Press Release: Michael Gove to attend Oxford Real Farming Conference

Secretary of State for the Environment, Food and Rural Affair, the Rt Hon Michael Gove MP will be attending the 10th annual Oxford Real Farming Conference on 3rd January 2019, to take part in a Q&A session. This session will be hosted by the All-Party Parliamentary Group on Agroecology and chaired by Kerry McCarthy.

Following last year’s packed out plenary session with Michael Gove and Zach Goldsmith, the Secretary of State will return this year to answer questions about the future of farming in the UK.

Kerry McCarthy said: “I’m very pleased that the Secretary of State has accepted an invitation to speak at the ORFC for the second year running. It shows that agroecological approaches are entering the mainstream, and gaining in influence. This will be an ideal opportunity to quiz him on the Agriculture Bill currently going through Parliament, and of course, Brexit.”

This will compliment a raft of other sessions that dig deeper into the future of farming post-Brexit – with issues ranging from fishing policy to animal welfare regulation, and with debates exploring the value of natural capital, what constitutes a healthy diet and how to hold government to account for a ‘Green Brexit’. A full list of sessions can be found here.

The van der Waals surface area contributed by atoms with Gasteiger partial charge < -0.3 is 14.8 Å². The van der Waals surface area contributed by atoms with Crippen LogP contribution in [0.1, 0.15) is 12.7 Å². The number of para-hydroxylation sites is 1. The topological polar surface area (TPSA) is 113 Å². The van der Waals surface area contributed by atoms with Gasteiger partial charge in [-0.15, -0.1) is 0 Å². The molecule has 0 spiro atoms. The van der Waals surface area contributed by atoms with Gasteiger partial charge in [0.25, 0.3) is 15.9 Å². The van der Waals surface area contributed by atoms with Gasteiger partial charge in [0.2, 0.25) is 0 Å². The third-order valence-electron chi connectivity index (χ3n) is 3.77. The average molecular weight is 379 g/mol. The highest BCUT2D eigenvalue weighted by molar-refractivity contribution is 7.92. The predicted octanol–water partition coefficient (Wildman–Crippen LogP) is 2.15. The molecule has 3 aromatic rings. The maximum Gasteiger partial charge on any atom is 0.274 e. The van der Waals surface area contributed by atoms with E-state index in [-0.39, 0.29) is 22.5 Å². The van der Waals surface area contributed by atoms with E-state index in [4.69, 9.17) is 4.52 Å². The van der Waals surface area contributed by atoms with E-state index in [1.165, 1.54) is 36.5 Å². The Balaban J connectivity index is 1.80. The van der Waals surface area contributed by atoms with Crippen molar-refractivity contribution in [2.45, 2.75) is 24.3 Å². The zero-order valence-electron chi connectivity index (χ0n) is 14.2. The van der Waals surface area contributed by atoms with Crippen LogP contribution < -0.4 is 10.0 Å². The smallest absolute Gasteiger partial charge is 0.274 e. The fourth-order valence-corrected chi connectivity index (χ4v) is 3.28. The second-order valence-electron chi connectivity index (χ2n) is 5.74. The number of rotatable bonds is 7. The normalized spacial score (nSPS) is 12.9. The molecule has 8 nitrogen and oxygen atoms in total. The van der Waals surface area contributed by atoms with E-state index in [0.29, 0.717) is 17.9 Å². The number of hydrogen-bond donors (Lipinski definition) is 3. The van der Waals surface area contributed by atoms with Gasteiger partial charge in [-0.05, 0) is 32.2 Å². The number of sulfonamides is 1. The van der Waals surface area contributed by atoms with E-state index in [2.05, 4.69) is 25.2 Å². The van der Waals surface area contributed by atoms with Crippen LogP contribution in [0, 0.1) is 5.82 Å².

Tickets for the ORFC have now sold out, with this year’s capacity larger than ever at 1,000 attendees. And with almost 100 sessions across the two days featuring more than 200 speakers, it is sure to be a memorable event.


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Kerry McCarthy is the Co-Chair of the APPG on Agroecology, member of the Environment, Food and Rural Affairs and the Environmental Audit Select Committees, and was previously the Shadow Secretary of State for Environment, Food and Rural Affairs.

About the Oxford Real Farming Conference (

In 2009, agricultural writer Graham Harvey invited Colin Tudge and Ruth West to help establish a new kind of farming conference. The conference, first held in 2010 as a much-needed alternative to the concurrently-running Oxford Farming Conference, provides an innovative environment for some radical discussions on some of the biggest issues facing our society today. ORFC delegates are those from across food and farming, with an interest in agroecology: a set of guiding principles to encourage whole farm systems that care for the biosphere and provide healthy nutritious food for all. The point of the ORFC is not simply to challenge the status quo but to look ahead — to ask what the world really needs, and what really can be done.